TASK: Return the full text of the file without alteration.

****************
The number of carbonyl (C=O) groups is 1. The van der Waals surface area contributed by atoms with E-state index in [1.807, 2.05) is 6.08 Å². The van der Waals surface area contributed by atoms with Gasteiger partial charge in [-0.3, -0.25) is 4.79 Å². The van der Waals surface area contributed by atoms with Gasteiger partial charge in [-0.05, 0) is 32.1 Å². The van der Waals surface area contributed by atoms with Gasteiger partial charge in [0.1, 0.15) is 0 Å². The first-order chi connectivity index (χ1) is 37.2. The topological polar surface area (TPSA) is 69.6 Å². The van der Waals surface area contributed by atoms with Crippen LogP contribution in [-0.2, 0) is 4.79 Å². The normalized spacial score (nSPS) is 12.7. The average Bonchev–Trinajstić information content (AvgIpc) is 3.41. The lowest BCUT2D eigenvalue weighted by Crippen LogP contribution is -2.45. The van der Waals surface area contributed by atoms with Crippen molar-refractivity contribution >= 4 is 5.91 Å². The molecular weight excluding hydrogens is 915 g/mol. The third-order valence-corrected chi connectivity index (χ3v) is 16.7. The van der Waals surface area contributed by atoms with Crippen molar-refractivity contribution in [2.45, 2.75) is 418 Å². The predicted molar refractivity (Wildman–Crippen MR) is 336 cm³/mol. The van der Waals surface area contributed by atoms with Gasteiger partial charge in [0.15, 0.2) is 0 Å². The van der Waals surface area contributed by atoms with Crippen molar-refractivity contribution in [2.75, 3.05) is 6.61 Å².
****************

The number of carbonyl (C=O) groups is 1. The van der Waals surface area contributed by atoms with E-state index in [1.807, 2.05) is 6.08 Å². The van der Waals surface area contributed by atoms with Gasteiger partial charge in [-0.3, -0.25) is 4.79 Å². The van der Waals surface area contributed by atoms with Gasteiger partial charge in [-0.05, 0) is 32.1 Å². The van der Waals surface area contributed by atoms with Gasteiger partial charge in [0.1, 0.15) is 0 Å². The first-order chi connectivity index (χ1) is 37.2. The topological polar surface area (TPSA) is 69.6 Å². The van der Waals surface area contributed by atoms with Crippen LogP contribution in [-0.2, 0) is 4.79 Å². The normalized spacial score (nSPS) is 12.7. The average Bonchev–Trinajstić information content (AvgIpc) is 3.41. The lowest BCUT2D eigenvalue weighted by Crippen LogP contribution is -2.45. The van der Waals surface area contributed by atoms with Crippen molar-refractivity contribution >= 4 is 5.91 Å². The molecular weight excluding hydrogens is 915 g/mol. The third-order valence-corrected chi connectivity index (χ3v) is 16.7. The van der Waals surface area contributed by atoms with Crippen molar-refractivity contribution in [2.45, 2.75) is 418 Å². The predicted molar refractivity (Wildman–Crippen MR) is 336 cm³/mol. The van der Waals surface area contributed by atoms with Gasteiger partial charge in [0.15, 0.2) is 0 Å². The van der Waals surface area contributed by atoms with Crippen molar-refractivity contribution in [2.75, 3.05) is 6.61 Å².